Shout joyfully to God… proclaim his glorious praise. Say to God, ‘How tremendous are your deeds!‘” The Lord has brought about another tremendous victory in our time, and we do right to recognize and joyfully praise his glorious deed.

Once Wisconsin became a state in 1848, we quickly passed laws respecting the sanctity of human life from conception to natural death. In 1849, our state legislature outlawed abortion in all cases (except to preserve the life of the mother) and then, in 1853, our state government abolished capital punishment. Whenever possible, we do not kill people, not even people who are guilty or highly inconvenient, because killing is not the way of Christ and his Kingdom. We are instead to show merciful love for all.

In 1973, Wisconsin was one of thirty U.S. states which prohibited abortion at all stages. But that year, the Supreme Court’s ruling in Roe vs. Wade (a decision which even pro-abortion legal scholars acknowledge lacked constitutional justification) legalized the killing of unborn children everywhere in the United States. In response, for forty-nine years, pro-life people prayed and marched and voted. Through thousands of organizations across the land they provided moms better, holier, more loving options (like adoption) and practical resources (like diapers, formula, cribs, and clothes). Yet, despite their persistent efforts, many pro-lifers doubted they would ever live to see abortion end anywhere in our country. Last month, after seven sets of seven years of prayer and sacrifice, the Supreme Court returned the issue of abortion to the states. Wisconsin abortion laws were never repealed. And so, this Fourth of July weekend, Wisconsin is a pro-life state once again.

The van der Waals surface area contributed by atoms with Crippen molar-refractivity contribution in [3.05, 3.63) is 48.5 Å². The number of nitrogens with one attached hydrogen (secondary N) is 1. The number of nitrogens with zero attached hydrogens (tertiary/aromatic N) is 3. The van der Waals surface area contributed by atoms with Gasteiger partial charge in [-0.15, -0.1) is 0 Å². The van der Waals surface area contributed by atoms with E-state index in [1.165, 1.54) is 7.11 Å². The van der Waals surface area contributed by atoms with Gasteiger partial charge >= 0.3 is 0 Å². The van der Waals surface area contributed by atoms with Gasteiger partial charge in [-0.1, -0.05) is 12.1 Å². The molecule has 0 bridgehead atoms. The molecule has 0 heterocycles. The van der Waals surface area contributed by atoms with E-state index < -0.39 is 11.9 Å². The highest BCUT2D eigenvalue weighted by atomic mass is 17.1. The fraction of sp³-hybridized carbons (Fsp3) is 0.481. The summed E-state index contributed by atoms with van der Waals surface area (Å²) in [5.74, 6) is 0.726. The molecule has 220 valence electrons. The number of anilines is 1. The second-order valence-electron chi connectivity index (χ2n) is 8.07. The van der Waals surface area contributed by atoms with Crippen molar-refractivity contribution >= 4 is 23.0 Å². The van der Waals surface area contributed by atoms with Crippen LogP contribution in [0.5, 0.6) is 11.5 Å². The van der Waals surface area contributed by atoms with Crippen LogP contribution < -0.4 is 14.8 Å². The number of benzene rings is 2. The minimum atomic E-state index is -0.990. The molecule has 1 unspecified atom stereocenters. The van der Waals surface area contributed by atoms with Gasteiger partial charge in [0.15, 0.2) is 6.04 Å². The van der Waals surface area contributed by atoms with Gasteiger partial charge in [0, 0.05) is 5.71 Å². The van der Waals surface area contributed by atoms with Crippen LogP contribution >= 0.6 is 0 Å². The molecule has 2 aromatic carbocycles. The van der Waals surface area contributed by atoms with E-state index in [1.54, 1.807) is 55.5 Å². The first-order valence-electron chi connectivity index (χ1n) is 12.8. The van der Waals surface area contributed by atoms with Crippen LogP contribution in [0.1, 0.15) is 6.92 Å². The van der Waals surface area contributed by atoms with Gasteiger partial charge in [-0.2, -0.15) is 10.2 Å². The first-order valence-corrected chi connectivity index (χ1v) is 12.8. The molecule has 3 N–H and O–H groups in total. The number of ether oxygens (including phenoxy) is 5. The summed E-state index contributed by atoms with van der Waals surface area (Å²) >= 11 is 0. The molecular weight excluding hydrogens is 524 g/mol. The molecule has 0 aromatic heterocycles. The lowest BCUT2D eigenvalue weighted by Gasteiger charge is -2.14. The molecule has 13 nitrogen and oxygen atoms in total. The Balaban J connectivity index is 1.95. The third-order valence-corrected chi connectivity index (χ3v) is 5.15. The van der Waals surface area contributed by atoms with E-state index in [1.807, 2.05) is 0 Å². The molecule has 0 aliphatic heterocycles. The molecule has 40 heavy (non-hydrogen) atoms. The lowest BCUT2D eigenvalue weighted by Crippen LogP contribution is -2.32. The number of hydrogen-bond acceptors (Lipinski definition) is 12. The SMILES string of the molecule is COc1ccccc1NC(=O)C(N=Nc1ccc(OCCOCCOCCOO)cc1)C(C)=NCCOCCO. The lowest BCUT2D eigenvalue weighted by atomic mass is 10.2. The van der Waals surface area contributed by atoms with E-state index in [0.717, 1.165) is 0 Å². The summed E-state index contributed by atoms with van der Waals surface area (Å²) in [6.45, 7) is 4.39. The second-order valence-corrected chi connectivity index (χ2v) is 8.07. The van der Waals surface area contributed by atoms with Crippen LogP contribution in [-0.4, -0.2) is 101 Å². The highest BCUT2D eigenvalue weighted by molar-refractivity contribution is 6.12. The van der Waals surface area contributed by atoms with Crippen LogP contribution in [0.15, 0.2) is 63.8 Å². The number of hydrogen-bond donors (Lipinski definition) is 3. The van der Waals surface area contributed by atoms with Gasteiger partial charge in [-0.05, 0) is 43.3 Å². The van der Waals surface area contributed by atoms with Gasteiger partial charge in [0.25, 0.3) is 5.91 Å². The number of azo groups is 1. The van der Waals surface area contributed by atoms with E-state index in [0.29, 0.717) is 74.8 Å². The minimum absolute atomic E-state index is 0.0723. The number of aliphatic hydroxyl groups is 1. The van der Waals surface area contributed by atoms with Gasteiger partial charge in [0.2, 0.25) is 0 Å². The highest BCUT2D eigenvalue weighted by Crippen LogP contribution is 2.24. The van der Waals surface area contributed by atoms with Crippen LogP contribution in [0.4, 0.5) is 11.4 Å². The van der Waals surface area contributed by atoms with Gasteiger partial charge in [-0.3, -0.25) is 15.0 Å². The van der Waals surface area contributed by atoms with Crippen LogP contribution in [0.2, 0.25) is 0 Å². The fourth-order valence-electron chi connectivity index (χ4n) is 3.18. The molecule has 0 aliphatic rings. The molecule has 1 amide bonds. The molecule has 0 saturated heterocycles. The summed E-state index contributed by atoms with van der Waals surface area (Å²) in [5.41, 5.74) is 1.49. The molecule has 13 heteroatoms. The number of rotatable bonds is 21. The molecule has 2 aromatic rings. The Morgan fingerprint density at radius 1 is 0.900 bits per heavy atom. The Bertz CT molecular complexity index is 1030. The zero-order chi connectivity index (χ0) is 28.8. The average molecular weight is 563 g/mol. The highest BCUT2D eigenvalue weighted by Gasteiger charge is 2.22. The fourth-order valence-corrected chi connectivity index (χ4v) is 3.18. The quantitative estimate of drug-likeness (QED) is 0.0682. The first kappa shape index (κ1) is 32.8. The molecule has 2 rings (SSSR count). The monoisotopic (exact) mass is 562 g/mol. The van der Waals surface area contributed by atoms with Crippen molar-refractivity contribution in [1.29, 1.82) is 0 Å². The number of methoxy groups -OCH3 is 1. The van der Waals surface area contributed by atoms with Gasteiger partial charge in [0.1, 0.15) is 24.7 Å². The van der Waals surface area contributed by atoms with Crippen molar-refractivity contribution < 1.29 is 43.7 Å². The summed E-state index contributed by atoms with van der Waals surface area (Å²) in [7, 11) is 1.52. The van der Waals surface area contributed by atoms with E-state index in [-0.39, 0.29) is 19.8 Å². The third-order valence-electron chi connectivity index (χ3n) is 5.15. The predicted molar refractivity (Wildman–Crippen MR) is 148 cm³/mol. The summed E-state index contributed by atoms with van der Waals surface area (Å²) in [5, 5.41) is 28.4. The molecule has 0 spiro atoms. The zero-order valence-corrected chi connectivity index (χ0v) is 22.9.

Today Isaiah says, “Rejoice with Jerusalem and be glad because of her, all you who love her; exult, exult with her, all you who were mourning over her!” Nurslings shall be carried in her arms and fondled in her lap; they shall now find comfort. “When you see this, your heart shall rejoice… the Lord’s power shall be known to his servants.”

The date on which the Supreme Court overturned Roe vs. Wade (June 24th) is usually the Solemnity of the Nativity of St. John the Baptist. In future years we will mark the anniversary of this victory by celebrating the birth of him who leapt for joy in his mother’s womb in the presence of the newly-conceived Christ. But this year, 2022, St. John’s day was superseded by an even greater feast which is always celebrated on the third Friday after Pentecost. This year, Friday, June 24th was the Solemnity of the Sacred Heart of Jesus. Indeed, in the end, his Sacred Heart has triumphed.

The reversal of Roe is a landmark victory, but of course there remains much work to do. “The harvest is abundant but the laborers are few; so ask the master of the harvest to send out laborers for his harvest,” and be open to being sent yourself. Like the seventy-two in today’s Gospel, Jesus Christ sends us forth to those he seeks to save. Wishing peace on everyone, peace to each house and peace in every household, we shall defend and extend his Kingdom’s Culture of Life throughout this land and around the world. And though literal demons will rage and resist us, we shall not be afraid but prevail, for Jesus, his mother, and the angels are with us for the victory. “When you see this, your heart shall rejoice… the Lord’s power shall be known to his servants.

 

Encountering the Holy Trinity at St. John the Baptist Church

June 11, 2022

Trinity Sunday
By Fr. Victor Feltes

I am back again at St. John’s this Sunday for the final weekend of our Inspired by the Spirit capital campaign and I have good news to share. Going into this weekend, nineteen households have pledged and their pledges total almost $83,000. From the actual monies received to date, our Diocesan Annual Appeal for next year is already covered. And if all of our campaign pledges are fulfilled, about $54,000 will come back to replenish St. John’s Building Maintenance Fund over the next five years.